Jim Gorzelany Senior Contributor
Even as Elon Musk’s Tesla Motors goes in all in to ramp up production of its coming commercial electric semi-truck, the company just announced that its Model S Long Range Plus sedan is now EPA-rated to run for 402 miles on a charge. That makes Tesla’s range-topping car the first electric vehicle to break the 400-mile barrier. The company says that represents a nearly 20 percent increase in operating range over a 2019-vintage Model S 100D that featured an identical battery pack array.
The car was most recently rated at 391 miles. By comparison, the first Model S to roll off the assembly line back in 2012 could only muster what was then a still impressive 265 miles with a full charge. At that, the Model S remains just as quick as ever off the line, able to make the leap to 60 mph from a standing start in a mere 3.7 seconds.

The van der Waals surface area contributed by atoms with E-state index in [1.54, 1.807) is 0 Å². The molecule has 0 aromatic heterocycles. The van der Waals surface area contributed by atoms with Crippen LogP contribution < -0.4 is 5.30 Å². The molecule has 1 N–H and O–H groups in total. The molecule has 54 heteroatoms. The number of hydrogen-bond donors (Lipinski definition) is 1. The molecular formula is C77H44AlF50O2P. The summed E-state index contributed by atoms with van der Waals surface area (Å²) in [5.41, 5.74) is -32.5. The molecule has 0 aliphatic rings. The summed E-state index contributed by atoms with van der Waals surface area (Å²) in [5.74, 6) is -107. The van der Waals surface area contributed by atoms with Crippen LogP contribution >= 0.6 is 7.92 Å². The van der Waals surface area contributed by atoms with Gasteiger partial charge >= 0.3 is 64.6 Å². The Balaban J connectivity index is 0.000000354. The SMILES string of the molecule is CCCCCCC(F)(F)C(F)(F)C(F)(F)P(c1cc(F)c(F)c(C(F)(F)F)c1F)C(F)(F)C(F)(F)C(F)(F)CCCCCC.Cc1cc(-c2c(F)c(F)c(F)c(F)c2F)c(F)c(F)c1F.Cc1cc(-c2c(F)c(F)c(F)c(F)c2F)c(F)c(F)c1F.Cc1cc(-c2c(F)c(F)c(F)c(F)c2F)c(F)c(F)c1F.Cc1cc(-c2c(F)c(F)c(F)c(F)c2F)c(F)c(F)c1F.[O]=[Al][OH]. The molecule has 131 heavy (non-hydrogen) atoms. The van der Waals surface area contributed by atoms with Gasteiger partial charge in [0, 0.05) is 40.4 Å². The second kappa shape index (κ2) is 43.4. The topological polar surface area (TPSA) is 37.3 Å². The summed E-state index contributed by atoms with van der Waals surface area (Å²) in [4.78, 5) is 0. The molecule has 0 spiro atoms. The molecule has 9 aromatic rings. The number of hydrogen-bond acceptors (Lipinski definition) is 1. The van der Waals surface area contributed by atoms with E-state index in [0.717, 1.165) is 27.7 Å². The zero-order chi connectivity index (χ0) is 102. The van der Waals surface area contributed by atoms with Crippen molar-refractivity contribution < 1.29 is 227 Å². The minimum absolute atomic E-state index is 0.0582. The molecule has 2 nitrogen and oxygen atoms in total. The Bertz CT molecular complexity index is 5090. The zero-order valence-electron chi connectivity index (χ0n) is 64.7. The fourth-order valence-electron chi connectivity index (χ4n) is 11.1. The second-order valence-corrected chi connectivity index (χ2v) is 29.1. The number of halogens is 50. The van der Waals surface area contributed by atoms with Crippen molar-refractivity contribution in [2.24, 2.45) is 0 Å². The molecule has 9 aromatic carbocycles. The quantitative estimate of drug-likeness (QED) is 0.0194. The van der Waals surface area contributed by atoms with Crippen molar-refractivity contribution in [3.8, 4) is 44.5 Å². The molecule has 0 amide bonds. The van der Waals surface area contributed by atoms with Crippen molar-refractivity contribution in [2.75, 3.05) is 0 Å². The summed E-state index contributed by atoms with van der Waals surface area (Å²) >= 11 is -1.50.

Rather than reinvent the power cell, Tesla extended the car’s range via a series of tweaks and improvements learned from the Model 3 and Model Y’s engineering and manufacturing process. For starters, the already heavy Model S shaved off a few pounds—which is the quickest and easiest way to improve a vehicle’s efficiency—via use of some lighter weight materials, particularly as regards the battery pack and drive units.
Also, new 8.5-inch-wide aero wheels reduce the vehicle’s aerodynamic drag, and are paired with a new lower rolling-resistance set of tires. Together they’re claimed to boost the Model S’s range by around two percent.
Tesla also replaced the previous mechanical oil pump in the car’s rear AC-induction unit with an electronic one to optimize lubrication regardless of the vehicle’s speed, along with other mechanical fixes to gain another two percent of range. The company also improved the Model S’ regenerative braking system to operate at a lower speed and deceleration rate to send additional energy back to the battery pack.